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Thursday, 9 April 2015

Unemployed workers with low education suffer from the influx of higher educated workers, during their attempts to acquire and keep jobs, especially fit for them

At the beginning of this week, a report was presented by Platform31, an expertise and network organization for city and region.

After extensive research by Platform31, in cooperation with the University of Groningen and a number of Dutch cities, the following had been found: an influx of highly educated people in cities definitely yielded additional low qualified commercial services jobs in these cities, which led to an actual increase in employment possibilities. That was the good news.

The bad news from this investigation, however, was that a substantial part of these newly created, simple jobs were filled in by the same highly educated people. Many (unemployed) workers with a low education, which would theoretically be a perfect fit for the jobs, did not get these jobs after all.

The following snippets contain the most important conclusions from the report of Platform 31:

Cities with more highly educated people offer more economic opportunities for low educated workers, for the simple reason that there are less low educated workers in these cities. Besides that, in cities with a positive growth rate in the number of highly educated people, the number of jobs for low educated workers also increases.

The spendings of highly educated people on consumer services is often seen as the driving force behind the ‘trickle down’ phenomenon. An analysis on sector level shows that this effect is particularly visible in consumer services in the leisure market: pubs and coffee bars, restaurants and cultural centres.

Nevertheless, more jobs in cities for low educated workers do not automatically lead to one-on-one lower unemployment for the low educated workers in these cities. It often happens that low qualified workers from outside the city fill in these jobs.

Depending on the characteristics of the local labour market, the low educated worker in the city either has “to deal with” the competition from lower educated workers coming from the region (for instance in Leeuwarden, Delft and Amsterdam) or profits from the supply of jobs in the surroundings (Haarlem and Zaanstad [both cities are close to Amsterdam – EL])

More available jobs for low educated workers in a particular city consequently offers a bigger chance to find work for low educated workers in the city itself, but also in the surroundings of the city. A bigger chance to acquire work for the low educated people in the cities is logically correlated with a lower unemployment rate among low educated people; however, this correlation is not so strong as one would expect.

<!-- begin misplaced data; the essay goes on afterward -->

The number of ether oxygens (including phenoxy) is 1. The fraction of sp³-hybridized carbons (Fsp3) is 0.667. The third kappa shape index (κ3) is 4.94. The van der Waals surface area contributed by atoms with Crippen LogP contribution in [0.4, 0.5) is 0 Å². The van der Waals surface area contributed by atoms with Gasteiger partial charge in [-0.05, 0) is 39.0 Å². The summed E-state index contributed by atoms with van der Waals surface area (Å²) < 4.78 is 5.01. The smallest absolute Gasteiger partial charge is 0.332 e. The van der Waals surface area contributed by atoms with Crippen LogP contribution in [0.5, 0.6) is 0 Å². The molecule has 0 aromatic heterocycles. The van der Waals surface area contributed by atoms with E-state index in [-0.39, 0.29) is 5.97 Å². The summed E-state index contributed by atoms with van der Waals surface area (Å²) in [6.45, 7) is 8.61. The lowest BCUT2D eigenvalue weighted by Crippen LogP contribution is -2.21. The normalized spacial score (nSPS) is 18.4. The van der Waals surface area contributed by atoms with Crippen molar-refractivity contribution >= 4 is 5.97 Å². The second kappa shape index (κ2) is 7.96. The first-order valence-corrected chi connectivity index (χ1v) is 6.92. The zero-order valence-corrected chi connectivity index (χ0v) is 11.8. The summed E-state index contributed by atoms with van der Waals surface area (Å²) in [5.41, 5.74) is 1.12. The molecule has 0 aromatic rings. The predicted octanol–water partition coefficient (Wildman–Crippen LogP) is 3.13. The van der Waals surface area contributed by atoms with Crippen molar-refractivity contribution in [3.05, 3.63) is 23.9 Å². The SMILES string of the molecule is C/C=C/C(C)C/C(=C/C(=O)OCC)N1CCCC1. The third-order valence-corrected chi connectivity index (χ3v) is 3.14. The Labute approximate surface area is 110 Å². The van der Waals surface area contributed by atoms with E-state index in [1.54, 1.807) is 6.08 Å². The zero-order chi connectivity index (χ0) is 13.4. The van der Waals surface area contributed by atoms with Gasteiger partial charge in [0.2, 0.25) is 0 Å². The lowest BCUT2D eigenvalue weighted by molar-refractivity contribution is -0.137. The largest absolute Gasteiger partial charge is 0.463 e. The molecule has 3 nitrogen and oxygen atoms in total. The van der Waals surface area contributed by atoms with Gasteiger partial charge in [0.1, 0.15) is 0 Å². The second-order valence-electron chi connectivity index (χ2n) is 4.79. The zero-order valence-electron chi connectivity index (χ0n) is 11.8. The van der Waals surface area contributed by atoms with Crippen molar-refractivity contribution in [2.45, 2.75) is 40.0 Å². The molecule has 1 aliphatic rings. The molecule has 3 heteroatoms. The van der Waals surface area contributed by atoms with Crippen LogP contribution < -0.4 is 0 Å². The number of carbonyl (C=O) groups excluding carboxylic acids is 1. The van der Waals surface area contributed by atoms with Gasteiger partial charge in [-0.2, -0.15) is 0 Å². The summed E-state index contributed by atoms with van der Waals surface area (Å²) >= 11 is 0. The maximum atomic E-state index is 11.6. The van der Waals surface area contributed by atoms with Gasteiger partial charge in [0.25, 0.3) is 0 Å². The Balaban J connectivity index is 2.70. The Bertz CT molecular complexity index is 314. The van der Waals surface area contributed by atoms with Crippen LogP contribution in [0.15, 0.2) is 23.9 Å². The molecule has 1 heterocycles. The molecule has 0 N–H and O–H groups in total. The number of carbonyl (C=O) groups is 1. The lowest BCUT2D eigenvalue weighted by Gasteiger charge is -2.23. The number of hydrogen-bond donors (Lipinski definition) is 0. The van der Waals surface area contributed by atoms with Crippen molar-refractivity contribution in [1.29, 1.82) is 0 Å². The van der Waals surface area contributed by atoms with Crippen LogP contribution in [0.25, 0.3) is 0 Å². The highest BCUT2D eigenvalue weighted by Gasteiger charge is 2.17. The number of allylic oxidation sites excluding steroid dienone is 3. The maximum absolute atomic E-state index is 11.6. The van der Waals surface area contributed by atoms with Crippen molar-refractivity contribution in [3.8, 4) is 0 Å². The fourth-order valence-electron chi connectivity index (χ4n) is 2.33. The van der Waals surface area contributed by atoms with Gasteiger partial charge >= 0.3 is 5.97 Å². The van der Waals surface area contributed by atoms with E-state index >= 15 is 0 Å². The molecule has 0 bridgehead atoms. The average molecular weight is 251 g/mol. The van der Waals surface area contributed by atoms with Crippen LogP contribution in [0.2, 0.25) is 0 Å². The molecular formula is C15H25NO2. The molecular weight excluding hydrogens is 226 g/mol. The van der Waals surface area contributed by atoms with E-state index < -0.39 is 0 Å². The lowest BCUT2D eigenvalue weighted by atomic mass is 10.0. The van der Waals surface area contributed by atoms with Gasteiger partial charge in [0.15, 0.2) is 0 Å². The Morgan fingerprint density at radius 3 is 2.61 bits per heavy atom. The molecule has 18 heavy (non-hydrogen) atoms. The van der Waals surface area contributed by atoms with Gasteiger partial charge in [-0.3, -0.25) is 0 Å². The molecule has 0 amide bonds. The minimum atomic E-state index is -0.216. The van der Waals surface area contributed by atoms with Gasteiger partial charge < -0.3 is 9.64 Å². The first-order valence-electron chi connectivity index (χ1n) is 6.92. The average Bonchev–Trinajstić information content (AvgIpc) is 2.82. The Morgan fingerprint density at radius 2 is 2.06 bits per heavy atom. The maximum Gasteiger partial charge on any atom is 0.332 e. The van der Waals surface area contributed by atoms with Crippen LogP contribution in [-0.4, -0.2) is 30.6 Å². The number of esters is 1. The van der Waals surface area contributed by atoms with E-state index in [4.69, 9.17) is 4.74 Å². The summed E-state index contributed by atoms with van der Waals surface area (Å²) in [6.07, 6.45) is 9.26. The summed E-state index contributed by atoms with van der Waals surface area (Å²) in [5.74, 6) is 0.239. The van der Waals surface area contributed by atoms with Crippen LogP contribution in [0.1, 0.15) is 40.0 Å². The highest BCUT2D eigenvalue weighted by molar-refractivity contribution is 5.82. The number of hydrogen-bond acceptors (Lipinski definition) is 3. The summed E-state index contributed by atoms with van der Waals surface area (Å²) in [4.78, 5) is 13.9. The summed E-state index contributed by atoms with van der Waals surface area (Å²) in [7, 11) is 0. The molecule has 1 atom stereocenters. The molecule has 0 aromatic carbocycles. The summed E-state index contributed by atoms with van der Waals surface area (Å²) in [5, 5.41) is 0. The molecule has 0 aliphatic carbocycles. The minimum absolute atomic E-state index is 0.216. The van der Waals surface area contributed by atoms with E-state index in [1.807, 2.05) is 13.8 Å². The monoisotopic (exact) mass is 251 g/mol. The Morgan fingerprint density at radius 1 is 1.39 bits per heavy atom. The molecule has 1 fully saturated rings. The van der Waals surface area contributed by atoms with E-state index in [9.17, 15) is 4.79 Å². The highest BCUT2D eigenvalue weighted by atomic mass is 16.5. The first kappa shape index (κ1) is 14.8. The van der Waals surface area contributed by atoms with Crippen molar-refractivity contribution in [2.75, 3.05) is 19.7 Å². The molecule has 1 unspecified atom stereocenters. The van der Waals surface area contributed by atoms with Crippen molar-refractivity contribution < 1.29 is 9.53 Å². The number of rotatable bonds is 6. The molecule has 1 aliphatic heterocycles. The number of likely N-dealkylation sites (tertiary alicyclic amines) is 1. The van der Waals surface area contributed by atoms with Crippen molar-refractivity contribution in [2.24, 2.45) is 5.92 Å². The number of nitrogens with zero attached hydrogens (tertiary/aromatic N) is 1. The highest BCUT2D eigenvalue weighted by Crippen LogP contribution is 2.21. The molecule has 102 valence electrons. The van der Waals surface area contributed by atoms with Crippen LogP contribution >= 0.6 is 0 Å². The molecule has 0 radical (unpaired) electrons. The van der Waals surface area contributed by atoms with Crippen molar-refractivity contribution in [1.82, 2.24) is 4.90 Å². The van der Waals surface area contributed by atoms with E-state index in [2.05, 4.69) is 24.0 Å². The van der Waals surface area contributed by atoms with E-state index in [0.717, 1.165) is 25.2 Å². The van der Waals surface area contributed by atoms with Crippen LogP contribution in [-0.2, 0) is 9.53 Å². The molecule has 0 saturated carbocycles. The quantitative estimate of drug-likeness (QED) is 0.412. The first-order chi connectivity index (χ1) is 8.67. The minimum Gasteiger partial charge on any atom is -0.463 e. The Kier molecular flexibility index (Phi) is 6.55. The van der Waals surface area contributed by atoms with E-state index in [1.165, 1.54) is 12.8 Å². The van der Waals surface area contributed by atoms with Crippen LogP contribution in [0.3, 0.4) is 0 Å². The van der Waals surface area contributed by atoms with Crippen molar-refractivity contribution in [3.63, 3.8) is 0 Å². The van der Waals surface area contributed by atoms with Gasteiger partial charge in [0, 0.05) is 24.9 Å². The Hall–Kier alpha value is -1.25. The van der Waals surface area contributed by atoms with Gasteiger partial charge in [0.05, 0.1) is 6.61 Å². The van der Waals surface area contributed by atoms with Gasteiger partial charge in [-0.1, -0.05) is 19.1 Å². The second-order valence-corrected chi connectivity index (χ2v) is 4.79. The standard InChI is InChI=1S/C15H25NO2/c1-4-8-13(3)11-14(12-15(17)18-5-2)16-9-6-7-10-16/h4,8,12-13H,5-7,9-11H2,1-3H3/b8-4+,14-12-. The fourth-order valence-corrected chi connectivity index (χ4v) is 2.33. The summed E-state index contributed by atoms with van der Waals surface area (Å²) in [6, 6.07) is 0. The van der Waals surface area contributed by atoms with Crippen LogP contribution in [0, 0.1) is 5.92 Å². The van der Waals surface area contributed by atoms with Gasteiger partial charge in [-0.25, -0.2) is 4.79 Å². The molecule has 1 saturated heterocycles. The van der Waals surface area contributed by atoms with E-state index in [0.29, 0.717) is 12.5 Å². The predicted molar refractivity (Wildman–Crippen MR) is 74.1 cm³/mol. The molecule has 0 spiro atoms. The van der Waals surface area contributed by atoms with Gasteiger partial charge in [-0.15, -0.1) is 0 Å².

Among other things, this is caused by repression: people with an intermediate or higher education working below their level, thus pushing the lower educated workers away from the labour market in the process.

This means, that when cities succeed in binding more highly educated people to them, this will lead to more jobs on an elementary or lower level, but not automatically to lower unemployment among the lower educated people in the city.

Depending from the local labour market characteristics, a part of this jobs will be taken by people from outside the city and / or intermediate and higher educated people working below their qualification level.

The chances for new policies lie at both the demand and supply side of the labour market. At the demand side, the low educated workers could be made more competitive by increasing their quality through education or by reducing their costs, through abolishment of the legal minimal wage for workers. 

At the supply side, companies and communities should supply more high-value labour, so that highly educated workers would not be forced to accept jobs below their level. 

Also maintaining a strict surveillance upon the hotel and catering industry regarding moonlighting students would help, as well as stimulation of legal charwomen, through the introduction of service checks. And last, but not least:  students should perhaps be discouraged to take a job next to their study. Only then the 'trickle down effect' will be accomplished in the attractive cities, where it can improve the chances of the people at the bottom of the labour market.